North Carolina’s Outer Banks gives its residents a front-row seat to the majesty and magnificence of the Atlantic Ocean. But everyone who calls it home is also on the front line when it comes to hurricanes, nor’easters and powerful ocean-driven storms.
The unique geography of the Outer Banks has helped it become one of the most popular tourist destinations on the East Coast. Part of what locals and life-long residents love about the area is its isolation and sprawling vistas of unspoiled natural beauty.
But while there are acres of protected parks and wetlands and miles of undeveloped beach, the 200-mile long strip of narrow peninsulas and barrier islands is home to more than 50,000 people.
And the numbers are growing.
In Currituck County, our permanent population is forecasted to grow from 25,000 to 42,000 by 2045. And that number swells every year with visitors from all over the world. Our seasonal population is projected to increase by more than 30,000 during the same time period.
That’s a lot of people. It’s also a lot of cars.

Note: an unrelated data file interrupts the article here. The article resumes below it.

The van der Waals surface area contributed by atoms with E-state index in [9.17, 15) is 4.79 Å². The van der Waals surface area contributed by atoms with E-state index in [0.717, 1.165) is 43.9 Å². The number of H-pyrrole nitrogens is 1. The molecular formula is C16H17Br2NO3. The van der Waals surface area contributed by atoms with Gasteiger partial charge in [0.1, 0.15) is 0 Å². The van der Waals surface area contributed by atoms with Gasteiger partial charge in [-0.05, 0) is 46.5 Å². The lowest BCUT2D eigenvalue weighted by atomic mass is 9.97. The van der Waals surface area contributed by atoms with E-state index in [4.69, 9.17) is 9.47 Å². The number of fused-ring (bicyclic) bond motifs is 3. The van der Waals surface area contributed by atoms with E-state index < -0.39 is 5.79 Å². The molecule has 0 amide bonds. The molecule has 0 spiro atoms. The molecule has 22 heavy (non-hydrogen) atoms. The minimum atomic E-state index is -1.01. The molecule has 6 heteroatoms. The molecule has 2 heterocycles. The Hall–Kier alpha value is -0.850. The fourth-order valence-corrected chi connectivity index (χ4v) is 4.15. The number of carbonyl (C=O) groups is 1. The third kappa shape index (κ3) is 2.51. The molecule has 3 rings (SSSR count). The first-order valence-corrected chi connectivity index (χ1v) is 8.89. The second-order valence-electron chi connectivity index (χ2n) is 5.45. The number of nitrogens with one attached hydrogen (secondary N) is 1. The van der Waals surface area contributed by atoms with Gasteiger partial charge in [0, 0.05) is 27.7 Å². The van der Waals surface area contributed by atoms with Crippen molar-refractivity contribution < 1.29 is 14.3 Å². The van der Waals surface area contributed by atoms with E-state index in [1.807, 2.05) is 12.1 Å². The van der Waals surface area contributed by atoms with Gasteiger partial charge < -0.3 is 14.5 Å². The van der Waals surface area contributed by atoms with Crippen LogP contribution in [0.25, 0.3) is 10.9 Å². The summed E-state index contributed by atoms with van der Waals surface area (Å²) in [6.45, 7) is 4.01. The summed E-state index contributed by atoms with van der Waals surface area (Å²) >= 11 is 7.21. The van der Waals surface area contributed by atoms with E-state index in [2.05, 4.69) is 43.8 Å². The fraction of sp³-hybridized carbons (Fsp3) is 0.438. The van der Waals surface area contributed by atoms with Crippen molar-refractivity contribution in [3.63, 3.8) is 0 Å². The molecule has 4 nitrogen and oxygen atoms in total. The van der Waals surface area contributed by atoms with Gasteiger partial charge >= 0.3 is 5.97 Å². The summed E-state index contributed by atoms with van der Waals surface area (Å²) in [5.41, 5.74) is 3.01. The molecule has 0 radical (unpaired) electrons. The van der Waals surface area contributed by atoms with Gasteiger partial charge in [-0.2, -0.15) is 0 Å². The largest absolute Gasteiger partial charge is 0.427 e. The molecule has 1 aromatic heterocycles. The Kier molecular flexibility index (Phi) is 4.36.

Currently, the only way to cross the Currituck Sound back to the mainland is via the Wright Memorial Bridge on U.S. 158. Anyone who frequents that route during the summer season knows it can get congested. It’s a traffic problem that can be a real headache for residents and frustrating for tourists trying to make the most of their family’s free time.
But during an emergency evacuation, gridlock on that single crossing point could become something much more serious.
According to an impact report published by the North Carolina Department of Transportation (NCDOT), the hurricane evacuation clearance times for those using U.S. 158 and N.C. 168 already exceeds state-designated standard of 18 hours. In 2007, the clearance time was 27 hours. Without an alternate route, the clearance time in 2035 for that single exit point is forecasted to be approximately 36 hours.
That’s especially troubling when you consider studies by NASA’s Earth Observatory showing that hurricanes intensify significantly faster now than they did 25 years ago. Specifically, researchers found that storms attain Category 3 wind speeds nearly nine hours faster than they did in the 1980s.